I agree. Arch Linux configuration is educational and well worth the few hours it takes on your first try, but you should definitely have another computer with the wiki open while you do it.

I can't recommend this configuration enough. The wiki is super-informative and got me out of many jams during setup.

It's true that Arch might be fast to install, and can get something working very fast, in less than half an hour, but this post is aims for beginners, and it's probably not that fast for them, so I thing it's better to say "you wanna try Arch? take a day, and do it with the documentation". It seems to me more fair than say 30min top, you have Arch. You probably won't disappointed new users, with wrong surprise when few hours after they still stuck without Xorg running.

Am I right in thinking that Arch is the new Gentoo?

Hmm, I don't really think so. Arch packages are distributed as pre-compiled binaries (not counting AUR), and the emphasis is on simplicity (not customization or performance). I've found I can get Arch up and running satisfactorily in about an hour.

The intersection of Gentoo and Arch is that they both require more configuration than your average Debian-based distro, and they both have rolling release models, but in my opinion that's about it.

Gentoo spirit, without long compiling time.

I remembered my first time trying gentoo took some 12 hours to compile KDE... Well that was really long time ago.

No. Arch keeps backups of its wiki.

if you squint hard enough, then yes. maybe.

[..] Arch Linux is a very fun and stable distribution that successfully blends the bleeding edge, stability and hackability of Linux. Don’t be fooled by the rumours saying it’s for the elite. [..]

Agree! I have been using it for almost a year and the most atractive thing is the rolling release update. I don't have to worry about upgrading the whole system like others distros.

Arch taught me a lot about my computer. I use a libre/Free Software distribution of it, Parabola GNU/linux-libre.

"almost as easy than Ubuntu or any other distribution"

But if Ubuntu is easier, why not use Ubuntu?

Ubuntu is not easier when they change their init sysyem every other release to get one second faster boot. Or when they make Unity default when it barely runs.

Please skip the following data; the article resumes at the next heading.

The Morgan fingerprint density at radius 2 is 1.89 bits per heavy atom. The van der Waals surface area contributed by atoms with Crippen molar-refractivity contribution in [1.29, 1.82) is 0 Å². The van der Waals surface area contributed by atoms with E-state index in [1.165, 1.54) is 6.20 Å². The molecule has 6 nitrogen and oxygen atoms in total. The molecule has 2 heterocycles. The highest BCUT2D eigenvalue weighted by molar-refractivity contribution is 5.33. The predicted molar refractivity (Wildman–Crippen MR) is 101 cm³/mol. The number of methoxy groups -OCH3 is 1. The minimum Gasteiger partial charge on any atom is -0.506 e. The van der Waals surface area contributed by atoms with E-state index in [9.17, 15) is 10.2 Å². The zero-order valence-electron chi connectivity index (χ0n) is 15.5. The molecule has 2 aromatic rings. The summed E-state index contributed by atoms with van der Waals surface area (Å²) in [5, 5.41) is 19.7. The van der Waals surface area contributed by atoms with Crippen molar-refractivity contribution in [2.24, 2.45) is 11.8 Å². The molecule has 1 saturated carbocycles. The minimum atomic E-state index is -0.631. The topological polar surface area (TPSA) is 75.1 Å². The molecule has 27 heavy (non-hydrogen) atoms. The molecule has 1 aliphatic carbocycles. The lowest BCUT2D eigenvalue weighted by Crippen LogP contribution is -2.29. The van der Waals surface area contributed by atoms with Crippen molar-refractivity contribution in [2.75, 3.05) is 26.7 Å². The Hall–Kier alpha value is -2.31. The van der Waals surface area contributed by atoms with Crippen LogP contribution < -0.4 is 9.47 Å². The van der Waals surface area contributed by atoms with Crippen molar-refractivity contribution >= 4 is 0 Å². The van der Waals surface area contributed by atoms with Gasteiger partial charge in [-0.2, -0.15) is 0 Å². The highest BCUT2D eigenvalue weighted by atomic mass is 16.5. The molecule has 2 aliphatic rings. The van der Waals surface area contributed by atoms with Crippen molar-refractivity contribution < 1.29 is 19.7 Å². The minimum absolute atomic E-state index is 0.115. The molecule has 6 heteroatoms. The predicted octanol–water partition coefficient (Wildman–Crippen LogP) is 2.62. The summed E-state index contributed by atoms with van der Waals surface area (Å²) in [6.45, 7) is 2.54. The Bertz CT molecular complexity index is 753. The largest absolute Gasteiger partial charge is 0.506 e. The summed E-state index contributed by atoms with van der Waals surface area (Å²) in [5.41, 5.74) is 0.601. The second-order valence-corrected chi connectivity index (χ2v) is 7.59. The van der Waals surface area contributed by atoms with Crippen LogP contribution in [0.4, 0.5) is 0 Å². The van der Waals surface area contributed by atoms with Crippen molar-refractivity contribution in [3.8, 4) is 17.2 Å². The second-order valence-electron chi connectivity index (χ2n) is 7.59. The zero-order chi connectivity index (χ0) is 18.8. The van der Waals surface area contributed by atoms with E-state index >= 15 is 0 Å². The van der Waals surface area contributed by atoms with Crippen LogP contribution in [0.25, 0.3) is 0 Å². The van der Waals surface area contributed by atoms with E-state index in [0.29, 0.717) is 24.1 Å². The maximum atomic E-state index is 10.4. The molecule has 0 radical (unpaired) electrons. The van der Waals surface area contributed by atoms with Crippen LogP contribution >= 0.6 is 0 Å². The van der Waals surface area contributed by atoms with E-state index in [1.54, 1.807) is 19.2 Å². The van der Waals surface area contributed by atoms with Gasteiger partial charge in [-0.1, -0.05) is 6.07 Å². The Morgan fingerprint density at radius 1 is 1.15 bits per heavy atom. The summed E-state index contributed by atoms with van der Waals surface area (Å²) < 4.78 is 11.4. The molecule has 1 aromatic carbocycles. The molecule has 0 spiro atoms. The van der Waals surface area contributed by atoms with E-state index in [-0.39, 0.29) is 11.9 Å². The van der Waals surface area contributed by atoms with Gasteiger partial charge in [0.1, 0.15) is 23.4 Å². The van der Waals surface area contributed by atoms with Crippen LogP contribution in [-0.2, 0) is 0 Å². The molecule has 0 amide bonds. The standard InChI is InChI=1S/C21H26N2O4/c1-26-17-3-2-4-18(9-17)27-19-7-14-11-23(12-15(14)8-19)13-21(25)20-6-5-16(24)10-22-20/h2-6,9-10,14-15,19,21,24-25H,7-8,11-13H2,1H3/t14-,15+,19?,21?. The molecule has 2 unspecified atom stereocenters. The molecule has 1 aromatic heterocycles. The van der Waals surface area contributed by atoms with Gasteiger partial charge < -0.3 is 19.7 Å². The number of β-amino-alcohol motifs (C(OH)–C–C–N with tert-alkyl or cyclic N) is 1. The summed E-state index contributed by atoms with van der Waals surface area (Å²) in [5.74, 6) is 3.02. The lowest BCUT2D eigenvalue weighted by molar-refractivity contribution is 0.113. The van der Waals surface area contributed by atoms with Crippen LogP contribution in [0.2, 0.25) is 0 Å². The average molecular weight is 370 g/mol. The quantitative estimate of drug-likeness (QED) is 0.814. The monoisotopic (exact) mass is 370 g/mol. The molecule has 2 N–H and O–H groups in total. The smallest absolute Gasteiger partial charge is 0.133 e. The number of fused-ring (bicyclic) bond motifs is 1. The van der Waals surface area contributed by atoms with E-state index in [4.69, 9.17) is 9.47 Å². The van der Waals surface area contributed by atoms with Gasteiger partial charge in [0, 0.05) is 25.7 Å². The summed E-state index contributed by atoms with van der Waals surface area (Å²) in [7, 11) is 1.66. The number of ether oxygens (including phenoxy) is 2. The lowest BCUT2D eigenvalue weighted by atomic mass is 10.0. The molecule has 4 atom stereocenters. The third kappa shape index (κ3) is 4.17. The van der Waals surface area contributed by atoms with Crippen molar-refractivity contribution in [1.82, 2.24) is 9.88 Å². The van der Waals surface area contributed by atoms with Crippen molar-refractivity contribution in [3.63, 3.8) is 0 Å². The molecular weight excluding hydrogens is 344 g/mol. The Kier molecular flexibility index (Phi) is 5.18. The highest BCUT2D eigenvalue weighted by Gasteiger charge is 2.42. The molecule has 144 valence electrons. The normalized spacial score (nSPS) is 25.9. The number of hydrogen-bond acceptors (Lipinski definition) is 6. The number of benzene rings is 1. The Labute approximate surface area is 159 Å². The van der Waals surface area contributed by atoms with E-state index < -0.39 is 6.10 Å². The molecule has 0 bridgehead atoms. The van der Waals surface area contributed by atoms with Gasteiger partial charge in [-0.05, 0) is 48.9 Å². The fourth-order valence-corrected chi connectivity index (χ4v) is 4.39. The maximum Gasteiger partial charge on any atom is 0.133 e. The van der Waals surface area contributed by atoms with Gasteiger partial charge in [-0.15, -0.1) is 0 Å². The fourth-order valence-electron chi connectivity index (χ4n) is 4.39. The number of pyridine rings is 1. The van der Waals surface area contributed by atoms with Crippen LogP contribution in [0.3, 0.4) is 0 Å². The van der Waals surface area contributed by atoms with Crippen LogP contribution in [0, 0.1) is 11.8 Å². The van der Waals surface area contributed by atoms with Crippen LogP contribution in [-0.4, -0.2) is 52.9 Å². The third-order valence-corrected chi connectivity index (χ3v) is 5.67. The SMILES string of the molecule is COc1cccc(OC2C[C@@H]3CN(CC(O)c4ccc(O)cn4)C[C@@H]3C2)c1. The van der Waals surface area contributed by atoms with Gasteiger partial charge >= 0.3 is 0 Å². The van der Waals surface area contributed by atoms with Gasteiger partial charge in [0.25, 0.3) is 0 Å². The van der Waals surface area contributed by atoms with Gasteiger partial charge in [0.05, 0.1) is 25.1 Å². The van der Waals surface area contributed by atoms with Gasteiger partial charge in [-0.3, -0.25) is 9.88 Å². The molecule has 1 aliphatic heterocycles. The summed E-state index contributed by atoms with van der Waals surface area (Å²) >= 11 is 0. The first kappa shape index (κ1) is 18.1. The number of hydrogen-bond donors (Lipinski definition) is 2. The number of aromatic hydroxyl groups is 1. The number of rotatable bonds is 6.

If you are not a power user and Ubuntu likes your hardware then Ubuntu is easier. If you need to mess with things in /etc then you hit its roadblocks quickly.

nano is easier than vim to use, so why everyone bother to learn vim then ?

Ease to use is not the only thing mater for everyone, and having something powerful, more customizable, more understandable, those kind of things mater to some persons.

You know, my question was serious. There are several reasons for using vim, like maybe you can edit faster if you know the commands, there are more plugins and so on. So if my question had been "why use vim instead of nano", there would have been possible reasonable answers.

But what is the advantage of Arch over Ubuntu? They are both Linux... My question was serious, I really don't know why I should prefer Arch.

My answer was almost serious as well, and was answering the question "why not use Ubuntu if it's easier" and not "what is the advantage of Arch over Ubuntu?". They are two different questions.

Your question, now, is a much more open one, then more difficult to answer. This page try to explain the Arch Way https://wiki.archlinux.org/index.php/The_Arch_Way

I wrote something that tried to explain why AUR is an important part of Arch Linux http://www.nicosphere.net/why-aur-is-part-of-the-arch-linux-...

I thought my question was kind of the same. If there is no advantage of Arch, then it doesn't make sense to use it if it is harder to use. Unless you want to work on improving Arch.

You're right, if Arch would not have some advantages, nobody would use it.

Simplicity of use, packaging, configuration, understanding. No default choices as Unity, it's light and fast, a great distro to learn from, great community and documentation, and much more, that make Arch a great distribution widely used.

If packaging really is easier, it might be interesting. It seems to be quite complicated to create debian packages.

Arch's advantage is simplicity. That does not, absolutely does not, mean that it's easier.

Also keep in mind that to a large degree these things are a matter of preference. I like Arch's package manager over Debian's. Things like that have pros and cons, but on some level it breaks down to simple preference.

that's it ... i'm moving to gentoo.